My first question is how many times did you rewrite this for clarity. Any less than 3 or 4, you haven’t even started. Writing like this is A FUCK TON OF WORK. And rewrites. It’s not a blog post you bang out in an hour, or a night. Think of it as technical writing meets “Singing for Dummies”, where you need to describe every noun, action, and theory involved, and consistently use the terms you define uniformly- like breathing, support, abdominal wall, diaphragm (not just what it is or does, but how it feels ‘constricted’ or not constricted), etc..
    You have a lot of terms that you assume the reader understands. (Maybe they do- I have a form of autism where I have an extremely hard time relating with what my body is doing. Bonus: I have a super high pain threshold. Maybe neurotypicals know exactly what you’re saying.)
    ex: better mechanical control over the air release during singing- what does ‘better’ mean? what happens with crap mechanical control? what is the result of better? richer sound? longer held notes? Bigger range? By how much? an octave or a note?
    Ex: So you have more control over the airflow- here again ‘more’ is not measurable. Control how?
    And kill the use of “sort of”. And use nouns rather than articles- not: it goes that way but: your diaphragm moves in the direction of your lungs about an inch.
    Think of describing everything in a super logical way, rather than a ‘feeling’ way. Describe the feeling in technical terms. Look for holes in your explanations, which a newbie won’t know. Step out of what you know, and what a complete novice would need to know to understand.
    It’s almost like explaining to a child. The subject is better suited for a video with some white board/ animated visuals.
    I really appreciate your attempt. A few rewrites and it will be exponentially better. I’d love to see it then. In the meantime I’m going to read the rest of your articles.
    -All the Best.
    ps: Let me give this a try. Think of your lungs as balloons. You breathe in, air comes into your lungs, expanding your balloons. You can take a big big breath and make your balloons large, or a shallow one, as if you are breathing through a straw and the balloons will be puny. The way to be a better singer is not about how much air you breathe in, but how you learn to “control” (more on that later) your abdominal muscles including your rib muscles, in letting that air out.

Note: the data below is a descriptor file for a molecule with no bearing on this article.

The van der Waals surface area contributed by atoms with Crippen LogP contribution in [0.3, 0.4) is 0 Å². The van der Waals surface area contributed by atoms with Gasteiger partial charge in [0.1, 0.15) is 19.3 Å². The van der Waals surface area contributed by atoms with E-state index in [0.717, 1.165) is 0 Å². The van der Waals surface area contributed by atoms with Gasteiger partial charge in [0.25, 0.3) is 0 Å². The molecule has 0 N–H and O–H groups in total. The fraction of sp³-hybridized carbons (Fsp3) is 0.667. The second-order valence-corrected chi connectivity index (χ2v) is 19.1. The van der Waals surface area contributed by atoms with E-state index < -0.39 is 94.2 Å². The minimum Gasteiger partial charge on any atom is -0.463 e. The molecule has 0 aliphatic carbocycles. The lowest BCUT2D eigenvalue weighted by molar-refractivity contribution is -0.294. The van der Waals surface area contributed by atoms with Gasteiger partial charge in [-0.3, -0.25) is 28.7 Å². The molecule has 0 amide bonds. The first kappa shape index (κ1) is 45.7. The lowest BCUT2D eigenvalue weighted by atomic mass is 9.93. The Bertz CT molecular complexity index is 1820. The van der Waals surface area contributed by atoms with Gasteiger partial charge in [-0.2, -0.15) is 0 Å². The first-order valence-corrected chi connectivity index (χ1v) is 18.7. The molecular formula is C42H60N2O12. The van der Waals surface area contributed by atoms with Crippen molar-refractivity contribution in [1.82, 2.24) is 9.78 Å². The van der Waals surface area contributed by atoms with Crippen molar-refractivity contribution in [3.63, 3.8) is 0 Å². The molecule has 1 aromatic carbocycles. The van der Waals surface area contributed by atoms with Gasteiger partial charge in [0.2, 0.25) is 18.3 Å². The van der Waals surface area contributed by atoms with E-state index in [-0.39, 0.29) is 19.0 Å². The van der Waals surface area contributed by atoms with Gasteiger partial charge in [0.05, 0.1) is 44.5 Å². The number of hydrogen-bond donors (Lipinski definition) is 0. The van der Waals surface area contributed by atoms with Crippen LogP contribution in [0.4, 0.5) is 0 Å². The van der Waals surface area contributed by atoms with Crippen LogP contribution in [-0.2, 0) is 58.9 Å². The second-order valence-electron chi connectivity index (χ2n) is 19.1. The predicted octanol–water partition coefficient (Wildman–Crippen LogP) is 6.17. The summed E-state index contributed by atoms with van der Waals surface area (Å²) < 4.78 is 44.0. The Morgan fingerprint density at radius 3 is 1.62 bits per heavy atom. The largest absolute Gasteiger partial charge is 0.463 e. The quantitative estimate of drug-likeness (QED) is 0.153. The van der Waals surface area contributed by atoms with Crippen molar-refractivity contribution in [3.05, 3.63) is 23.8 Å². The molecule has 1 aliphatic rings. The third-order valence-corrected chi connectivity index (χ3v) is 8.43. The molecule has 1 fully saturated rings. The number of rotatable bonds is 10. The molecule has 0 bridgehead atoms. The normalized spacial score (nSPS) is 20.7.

Underneath your lungs is a muscle called the diaphragm- think of if I sliced you in half horizontally right below your lungs and inserted a circular muscle overtop that slice the entire diameter of your abdomen horizontally, and sewed you back together. That muscle slice I inserted is your diaphragm. You use it all the time and don’t even know it’s there.
    When you’re relaxed and your balloons are not filled, that diaphragm actually is like a dome rather than a flat slice, with the rise of the dome towards your lungs/head. When you fill your balloons with air, that air has to go somewhere in your body. Your lungs need space to fill up with air so they naturally push out in all directions to let the air in, squishing your abdominal organs down for space, pushing your ribs out thereby expanding your chest and your lungs expanding pushes that dome shaped diaphragm down to where it’s flat and now taunt. This diagpham ‘dome’ muscle, flattening taunt by breathing in and relaxing by breathing out, is the one you learn to use to ‘control’ how the air comes out of your balloons.
    That’s as far as I’ll go here. No edits. Just first cut. Good luck to you!

    1. Hey, thanks for the response! I’m not super good at the interface here, but I you really went above and beyond in your feedback. These changes will definitely be considered when we do more coherent articles on this kind of thing with breathing for voice in general. Thanks again!

Leave a Reply

%d bloggers like this: